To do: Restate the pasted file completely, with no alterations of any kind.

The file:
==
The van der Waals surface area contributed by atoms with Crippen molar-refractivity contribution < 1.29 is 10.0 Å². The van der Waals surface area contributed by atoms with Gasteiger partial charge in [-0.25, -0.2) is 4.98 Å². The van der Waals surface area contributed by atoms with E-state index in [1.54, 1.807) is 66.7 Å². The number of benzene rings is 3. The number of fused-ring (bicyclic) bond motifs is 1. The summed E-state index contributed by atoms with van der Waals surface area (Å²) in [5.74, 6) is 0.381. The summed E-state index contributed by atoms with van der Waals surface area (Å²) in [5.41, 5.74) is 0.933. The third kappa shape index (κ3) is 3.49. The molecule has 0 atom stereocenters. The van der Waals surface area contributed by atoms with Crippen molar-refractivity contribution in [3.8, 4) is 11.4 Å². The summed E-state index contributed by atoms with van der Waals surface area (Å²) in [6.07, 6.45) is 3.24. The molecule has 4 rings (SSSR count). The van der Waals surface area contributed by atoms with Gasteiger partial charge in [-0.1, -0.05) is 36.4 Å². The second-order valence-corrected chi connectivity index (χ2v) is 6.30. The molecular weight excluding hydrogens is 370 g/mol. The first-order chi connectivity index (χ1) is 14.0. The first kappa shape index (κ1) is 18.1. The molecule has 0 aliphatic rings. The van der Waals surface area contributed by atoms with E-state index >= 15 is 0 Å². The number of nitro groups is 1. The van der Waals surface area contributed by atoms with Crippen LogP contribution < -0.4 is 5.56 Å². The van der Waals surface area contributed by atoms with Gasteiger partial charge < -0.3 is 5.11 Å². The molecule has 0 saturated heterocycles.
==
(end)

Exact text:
The van der Waals surface area contributed by atoms with Crippen molar-refractivity contribution < 1.29 is 10.0 Å². The van der Waals surface area contributed by atoms with Gasteiger partial charge in [-0.25, -0.2) is 4.98 Å². The van der Waals surface area contributed by atoms with E-state index in [1.54, 1.807) is 66.7 Å². The number of benzene rings is 3. The number of fused-ring (bicyclic) bond motifs is 1. The summed E-state index contributed by atoms with van der Waals surface area (Å²) in [5.74, 6) is 0.381. The summed E-state index contributed by atoms with van der Waals surface area (Å²) in [5.41, 5.74) is 0.933. The third kappa shape index (κ3) is 3.49. The molecule has 0 atom stereocenters. The van der Waals surface area contributed by atoms with Crippen molar-refractivity contribution in [3.8, 4) is 11.4 Å². The summed E-state index contributed by atoms with van der Waals surface area (Å²) in [6.07, 6.45) is 3.24. The molecule has 4 rings (SSSR count). The van der Waals surface area contributed by atoms with Gasteiger partial charge in [-0.1, -0.05) is 36.4 Å². The second-order valence-corrected chi connectivity index (χ2v) is 6.30. The molecular weight excluding hydrogens is 370 g/mol. The first-order chi connectivity index (χ1) is 14.0. The first kappa shape index (κ1) is 18.1. The molecule has 0 aliphatic rings. The van der Waals surface area contributed by atoms with E-state index >= 15 is 0 Å². The number of nitro groups is 1. The van der Waals surface area contributed by atoms with Crippen LogP contribution < -0.4 is 5.56 Å². The van der Waals surface area contributed by atoms with Gasteiger partial charge < -0.3 is 5.11 Å². The molecule has 0 saturated heterocycles.